Here’s a quick quiz. Which scenario best defines your daily schedule?
A. I am all about work between 9 and 5 and leave work behind when I head home.
B. When big projects are due I work extra but otherwise leave work at work.
C. I periodically check work email from home and respond.
D. I have a flexible schedule and do some of my work from home.
E. I check work email and respond all the time on weekends and evenings.
If you answered A or B, you likely mastered time travel and dropped in from the 1980s. For most people these days, the line between work and home has blurred. Email, smartphones, laptops and apps allow continual connection. But that connectivity does not always result in more productivity.
Business NH Magazine asked users on NHLabornet, a discussion group for NH HR professionals, how connected employees are expected to be and how much is too much. A human resources director at a law firm fell into the C category, explaining that being connected and responsive was a plus, but having less time with family was a negative. A sales executive and business owner fessed up to sneakily checking email on a recent beach vacation to Turks & Caicos. Another HR executive reports the former owners of her company did not ask employees to work after hours. But the new owners provided cell phones and laptops to employees, expecting them to check and answer emails when not at work. Employees overwhelmingly don’t like it, this employee says.
Employee engagement expert Bob Kelleher, CEO of the Employee Engagement Group in Massachusetts, says businesses must recognize it’s not about managing work/life balance but understanding work/life blending.
“Technology is making the walls between work and life extremely porous,” says Kelleher. “People bring their whole selves to work. Where you get into trouble is if one side digs in and demands too much or refuses to give anything. Or there is unreasonableness on both sides … When you give, you get.” This, he says, applies to everyone. So if you expect employees to answer emails and work on weekends, he coaches companies to let employees leave work early to attend a child’s sports events with no ramifications.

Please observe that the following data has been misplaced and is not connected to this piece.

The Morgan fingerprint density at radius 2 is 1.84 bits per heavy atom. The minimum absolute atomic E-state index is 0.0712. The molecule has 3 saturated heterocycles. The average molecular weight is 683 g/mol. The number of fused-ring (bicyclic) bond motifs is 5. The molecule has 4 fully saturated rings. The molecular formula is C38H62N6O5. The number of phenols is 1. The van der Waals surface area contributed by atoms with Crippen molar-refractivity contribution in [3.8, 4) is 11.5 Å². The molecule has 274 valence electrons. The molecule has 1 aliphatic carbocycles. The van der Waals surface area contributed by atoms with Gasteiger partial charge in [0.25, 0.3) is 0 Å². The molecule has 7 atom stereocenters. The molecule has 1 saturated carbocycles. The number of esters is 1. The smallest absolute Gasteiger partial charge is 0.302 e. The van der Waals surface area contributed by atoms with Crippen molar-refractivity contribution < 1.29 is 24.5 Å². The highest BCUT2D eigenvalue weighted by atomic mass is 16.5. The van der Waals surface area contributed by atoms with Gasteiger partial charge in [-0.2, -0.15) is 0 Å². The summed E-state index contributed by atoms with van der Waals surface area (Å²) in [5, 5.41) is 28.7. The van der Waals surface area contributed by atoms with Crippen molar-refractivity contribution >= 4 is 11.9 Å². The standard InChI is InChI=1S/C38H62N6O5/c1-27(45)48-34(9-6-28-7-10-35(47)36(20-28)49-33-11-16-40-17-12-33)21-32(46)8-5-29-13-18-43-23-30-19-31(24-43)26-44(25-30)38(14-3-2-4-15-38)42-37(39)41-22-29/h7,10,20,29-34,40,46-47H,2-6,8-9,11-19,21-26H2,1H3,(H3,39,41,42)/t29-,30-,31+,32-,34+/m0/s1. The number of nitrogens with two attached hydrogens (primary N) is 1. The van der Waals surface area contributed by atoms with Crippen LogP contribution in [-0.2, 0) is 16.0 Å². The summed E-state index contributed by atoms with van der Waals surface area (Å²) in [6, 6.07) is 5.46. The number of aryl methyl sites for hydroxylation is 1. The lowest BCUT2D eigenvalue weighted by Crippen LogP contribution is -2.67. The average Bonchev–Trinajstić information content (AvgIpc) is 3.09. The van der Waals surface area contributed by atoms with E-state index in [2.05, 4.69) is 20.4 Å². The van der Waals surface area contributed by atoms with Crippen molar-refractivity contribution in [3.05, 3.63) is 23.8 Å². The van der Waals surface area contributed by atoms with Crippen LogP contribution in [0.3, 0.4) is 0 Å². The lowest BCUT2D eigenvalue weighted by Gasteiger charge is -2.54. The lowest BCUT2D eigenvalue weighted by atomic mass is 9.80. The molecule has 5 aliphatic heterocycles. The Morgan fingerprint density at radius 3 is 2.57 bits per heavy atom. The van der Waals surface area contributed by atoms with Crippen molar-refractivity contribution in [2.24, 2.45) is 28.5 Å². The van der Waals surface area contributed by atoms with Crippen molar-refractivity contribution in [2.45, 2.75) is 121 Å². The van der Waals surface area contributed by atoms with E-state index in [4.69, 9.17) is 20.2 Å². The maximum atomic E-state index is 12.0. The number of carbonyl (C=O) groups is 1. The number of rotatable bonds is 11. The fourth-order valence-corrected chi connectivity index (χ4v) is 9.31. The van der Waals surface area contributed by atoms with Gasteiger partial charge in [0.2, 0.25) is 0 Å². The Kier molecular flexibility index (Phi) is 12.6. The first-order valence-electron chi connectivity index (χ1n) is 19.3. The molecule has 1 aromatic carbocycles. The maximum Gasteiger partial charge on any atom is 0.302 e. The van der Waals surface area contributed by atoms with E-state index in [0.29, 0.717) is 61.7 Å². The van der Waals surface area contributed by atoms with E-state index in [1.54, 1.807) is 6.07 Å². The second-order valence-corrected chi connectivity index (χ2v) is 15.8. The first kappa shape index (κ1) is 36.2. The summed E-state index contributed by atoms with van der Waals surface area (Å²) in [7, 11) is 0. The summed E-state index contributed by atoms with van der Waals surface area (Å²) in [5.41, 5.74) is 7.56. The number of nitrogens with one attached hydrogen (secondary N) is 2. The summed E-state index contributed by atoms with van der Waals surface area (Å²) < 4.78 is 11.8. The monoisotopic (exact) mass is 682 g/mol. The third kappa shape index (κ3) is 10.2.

An Unbalanced World
The Mayo Clinic reports that people constantly checking email and responding to every ping on their iPhone are subject to fatigue, which can reduce productivity. Working extra, even by choice, can also create unintended problems. Employees checking work email during off hours are technically on the clock. “For salaried employees it doesn’t matter, but if you are an hourly employee or salary exempt and eligible for overtime, technically you are on the clock and should be compensated,” says James P. Reidy, an employment attorney with Sheehan Phinney Bass + Green in Manchester.
The U.S. Department of Labor has an app to help employees independently track their hours and determine the wages they are owed for extra hours. That information is admissible for a wage claim against a company, Reidy says. He suggests employers ask salary exempt and hourly employees to ask permission before regularly working extra hours. Those employers, he says, should then pay them for the time, unless it's just an email saying you are running late.
Regularly working weekends is not always a problem, and Kelleher uses himself as an example. When his kids were younger, he coached all their sports and worked weekends to make up the time. The arrangement worked because both employer and employee agreed on the expectations.
Kelleher says employers must set clear expectations about off-hours work. If employees don’t like those expectations, they will likely “speak with their feet” and seek other jobs. He says problems also arise because company cultures established by baby boomers of the 9-to-5 era have more millennials in them, and millennials are into the virtual workspace where getting it done—not a location and time—matters most.